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External features of the developing embryo of the stonefly, Kamimuria tibialis (pictet) (plecoptera, perlidae)

External features of the developing embryo of the stonefly, Kamimuria tibialis (pictet)... External features of the egg, developing embryo, and first instar nymph of Kamimuria tibialis are described. The embryonic development from the germ disc to the full‐grown embryo is divided into 12 stages. The saclike embryonic rudiment is formed by the bending and folding of the germ disc. The embryo first elongates at the egg surface and then sinks into the yolk due to caudal flexure. In the head, four paired protocerebral lobes differentiate and the fourth lobes are thought to be the rudiments of preantennal ganglia. The columnar serosal cells appear at the posterior pole of the egg and they disappear before katatrepsis. The coniform chloride cells occur at the hind margins of the first nine abdominal segments in the full‐grown embryo and first instar nymph. Amnion formation in K. tibialis is very similar to that of Allonarcys proteus and the Isoptera. It is proposed that the immersed type of growth pattern of embryos is divided into two subtypes in hemimetabolous insects; one is in the Palaeoptera and Paraneoptera, and the other is in the Plecoptera, Orthoptera, Notoptera, Isoptera, Embioptera, and the blattarian, Periplaneta americana. http://www.deepdyve.com/assets/images/DeepDyve-Logo-lg.png Journal of Morphology Wiley

External features of the developing embryo of the stonefly, Kamimuria tibialis (pictet) (plecoptera, perlidae)

Journal of Morphology , Volume 183 (3) – Jan 1, 1985

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References (48)

Publisher
Wiley
Copyright
Copyright © 1985 Wiley Subscription Services
ISSN
0362-2525
eISSN
1097-4687
DOI
10.1002/jmor.1051830308
Publisher site
See Article on Publisher Site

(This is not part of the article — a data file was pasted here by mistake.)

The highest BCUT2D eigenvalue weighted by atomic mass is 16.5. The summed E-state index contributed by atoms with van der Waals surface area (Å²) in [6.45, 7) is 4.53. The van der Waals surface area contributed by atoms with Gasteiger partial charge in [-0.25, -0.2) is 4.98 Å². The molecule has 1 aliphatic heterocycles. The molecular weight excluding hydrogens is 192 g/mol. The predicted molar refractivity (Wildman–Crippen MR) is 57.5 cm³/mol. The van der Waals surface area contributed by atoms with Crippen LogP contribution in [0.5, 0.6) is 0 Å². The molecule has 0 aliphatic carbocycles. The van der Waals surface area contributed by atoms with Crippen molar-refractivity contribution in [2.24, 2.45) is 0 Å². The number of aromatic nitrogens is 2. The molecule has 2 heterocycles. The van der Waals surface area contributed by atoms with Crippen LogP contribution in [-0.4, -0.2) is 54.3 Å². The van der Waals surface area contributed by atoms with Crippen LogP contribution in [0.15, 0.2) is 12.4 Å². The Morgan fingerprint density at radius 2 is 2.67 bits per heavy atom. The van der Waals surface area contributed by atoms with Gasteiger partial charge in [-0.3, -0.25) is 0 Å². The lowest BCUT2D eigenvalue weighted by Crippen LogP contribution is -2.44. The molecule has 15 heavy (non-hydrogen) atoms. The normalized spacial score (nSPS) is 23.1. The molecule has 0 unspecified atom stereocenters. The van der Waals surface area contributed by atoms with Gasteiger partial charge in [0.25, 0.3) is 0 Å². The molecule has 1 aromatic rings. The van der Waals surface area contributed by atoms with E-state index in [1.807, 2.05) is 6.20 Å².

Abstract

External features of the egg, developing embryo, and first instar nymph of Kamimuria tibialis are described. The embryonic development from the germ disc to the full‐grown embryo is divided into 12 stages. The saclike embryonic rudiment is formed by the bending and folding of the germ disc. The embryo first elongates at the egg surface and then sinks into the yolk due to caudal flexure. In the head, four paired protocerebral lobes differentiate and the fourth lobes are thought to be the rudiments of preantennal ganglia. The columnar serosal cells appear at the posterior pole of the egg and they disappear before katatrepsis. The coniform chloride cells occur at the hind margins of the first nine abdominal segments in the full‐grown embryo and first instar nymph. Amnion formation in K. tibialis is very similar to that of Allonarcys proteus and the Isoptera. It is proposed that the immersed type of growth pattern of embryos is divided into two subtypes in hemimetabolous insects; one is in the Palaeoptera and Paraneoptera, and the other is in the Plecoptera, Orthoptera, Notoptera, Isoptera, Embioptera, and the blattarian, Periplaneta americana.

Journal

Journal of MorphologyWiley

Published: Jan 1, 1985

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